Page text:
It’s a GPS-enabled multi-sport smartwatch with wrist-based HR, more accurate when it comes to GPS readings and supports open water swim tracking among other slightly more advanced things. One such more advanced feature would be an actual “triathlon mode”, the most important one in this article’s context. Otherwise it does pretty much everything, again. In all honesty though, you don’t exactly need all those fancy things to begin with, they’re (very) nice-to-haves.
It’s an actual triathlon watch for once.
It does NOT do your dishes.
#7 Polar Vantage M
You can think of Polar Vantage M as the direct competitor of the FR735XT. It’s more than a general fitness tracker, decent for triathlon.
This one is also a GPS-enabled multi-sport smartwatch with wrist-based HR. When compared to FR735XT, the choice between them ultimately comes down to which one you like more. In a sense, they’re equal. However, you do have to consider some rumoring information that go against the Polar Vantage M, such as delay GPS signal connection, the often times sporadic readings from the optical heart rate sensor, and no ANT+ compatibility. Battery lasts for longer though.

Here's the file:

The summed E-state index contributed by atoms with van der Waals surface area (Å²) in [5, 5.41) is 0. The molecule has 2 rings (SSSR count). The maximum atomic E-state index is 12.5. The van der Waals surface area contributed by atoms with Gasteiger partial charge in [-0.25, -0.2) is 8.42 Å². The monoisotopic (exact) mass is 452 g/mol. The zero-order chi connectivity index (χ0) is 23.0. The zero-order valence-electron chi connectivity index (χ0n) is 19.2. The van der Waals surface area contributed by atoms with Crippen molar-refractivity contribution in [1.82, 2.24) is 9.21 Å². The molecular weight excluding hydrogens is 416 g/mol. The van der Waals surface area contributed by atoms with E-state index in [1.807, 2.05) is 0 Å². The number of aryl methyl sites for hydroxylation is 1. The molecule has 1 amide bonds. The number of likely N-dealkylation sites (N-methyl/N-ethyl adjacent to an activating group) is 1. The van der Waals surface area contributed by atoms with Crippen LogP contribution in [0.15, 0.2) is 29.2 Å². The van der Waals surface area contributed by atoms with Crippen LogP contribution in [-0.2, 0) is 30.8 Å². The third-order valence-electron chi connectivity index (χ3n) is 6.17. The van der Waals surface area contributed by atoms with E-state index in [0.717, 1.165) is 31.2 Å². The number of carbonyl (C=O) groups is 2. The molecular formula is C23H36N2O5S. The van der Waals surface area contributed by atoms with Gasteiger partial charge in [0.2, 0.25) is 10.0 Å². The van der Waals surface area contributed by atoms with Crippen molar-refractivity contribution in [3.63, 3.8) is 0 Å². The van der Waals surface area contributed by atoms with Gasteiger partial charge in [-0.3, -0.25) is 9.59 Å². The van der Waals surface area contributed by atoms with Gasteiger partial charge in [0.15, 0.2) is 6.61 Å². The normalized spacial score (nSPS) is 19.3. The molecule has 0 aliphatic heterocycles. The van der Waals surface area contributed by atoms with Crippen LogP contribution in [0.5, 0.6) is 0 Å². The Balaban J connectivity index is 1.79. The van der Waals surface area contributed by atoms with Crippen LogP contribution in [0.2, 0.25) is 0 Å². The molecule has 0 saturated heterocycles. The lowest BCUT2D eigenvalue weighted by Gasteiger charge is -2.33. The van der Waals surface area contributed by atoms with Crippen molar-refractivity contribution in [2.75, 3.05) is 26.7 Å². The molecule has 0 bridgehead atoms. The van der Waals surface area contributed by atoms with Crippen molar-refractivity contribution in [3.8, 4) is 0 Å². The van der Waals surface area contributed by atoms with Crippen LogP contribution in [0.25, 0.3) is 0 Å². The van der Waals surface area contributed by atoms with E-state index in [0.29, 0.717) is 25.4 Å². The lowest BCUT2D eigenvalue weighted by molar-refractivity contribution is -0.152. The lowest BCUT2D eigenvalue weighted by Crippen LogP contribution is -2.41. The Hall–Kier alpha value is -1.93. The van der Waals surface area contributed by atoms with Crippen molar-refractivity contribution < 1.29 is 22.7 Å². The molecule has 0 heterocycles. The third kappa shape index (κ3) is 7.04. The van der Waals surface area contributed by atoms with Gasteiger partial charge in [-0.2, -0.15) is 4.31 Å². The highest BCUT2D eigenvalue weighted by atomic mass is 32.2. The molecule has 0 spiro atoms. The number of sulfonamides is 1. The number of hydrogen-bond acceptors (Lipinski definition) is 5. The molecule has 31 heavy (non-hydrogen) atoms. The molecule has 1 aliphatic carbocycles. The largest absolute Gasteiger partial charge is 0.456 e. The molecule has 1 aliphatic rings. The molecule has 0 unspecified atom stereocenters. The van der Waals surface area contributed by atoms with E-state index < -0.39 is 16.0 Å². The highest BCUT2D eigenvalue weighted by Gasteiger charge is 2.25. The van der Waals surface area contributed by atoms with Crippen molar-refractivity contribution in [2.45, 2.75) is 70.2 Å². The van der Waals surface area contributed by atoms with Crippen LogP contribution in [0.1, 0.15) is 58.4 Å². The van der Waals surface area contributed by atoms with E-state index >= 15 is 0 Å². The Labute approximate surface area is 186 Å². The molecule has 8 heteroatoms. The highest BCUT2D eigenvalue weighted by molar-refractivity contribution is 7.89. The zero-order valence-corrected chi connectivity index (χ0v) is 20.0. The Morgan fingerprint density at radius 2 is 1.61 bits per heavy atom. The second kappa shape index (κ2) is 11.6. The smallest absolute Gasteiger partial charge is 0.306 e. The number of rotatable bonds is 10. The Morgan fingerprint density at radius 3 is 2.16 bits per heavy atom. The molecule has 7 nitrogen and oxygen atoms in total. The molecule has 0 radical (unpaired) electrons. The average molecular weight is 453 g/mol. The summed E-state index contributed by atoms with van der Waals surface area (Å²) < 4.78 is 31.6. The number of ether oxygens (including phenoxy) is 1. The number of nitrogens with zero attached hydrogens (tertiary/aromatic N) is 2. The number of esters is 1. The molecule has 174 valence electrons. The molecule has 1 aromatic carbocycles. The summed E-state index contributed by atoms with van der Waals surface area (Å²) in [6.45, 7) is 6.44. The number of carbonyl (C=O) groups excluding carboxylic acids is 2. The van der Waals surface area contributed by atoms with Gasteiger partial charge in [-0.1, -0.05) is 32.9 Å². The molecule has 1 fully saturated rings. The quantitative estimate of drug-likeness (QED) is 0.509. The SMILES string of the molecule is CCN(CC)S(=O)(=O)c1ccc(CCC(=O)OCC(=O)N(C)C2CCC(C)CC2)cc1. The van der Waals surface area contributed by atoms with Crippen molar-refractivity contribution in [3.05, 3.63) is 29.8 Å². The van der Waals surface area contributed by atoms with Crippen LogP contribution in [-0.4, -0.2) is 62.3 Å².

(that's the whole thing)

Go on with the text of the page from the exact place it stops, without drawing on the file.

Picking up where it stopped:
It’s almost perfect for triathlon training/racing if it wasn’t for the lack of ANT+ connectivity, but if you didn’t use external senors, Polar Vantage M can be a good option.
It does NOT feature ANT+ compatibility (that means you can’t have ANT+ external monitoring devices for additional tracking data).
#8 TomTom Multisport
TomTom Multisport watch is a relatively basic when it comes to triathlon. 8th on the list by the way…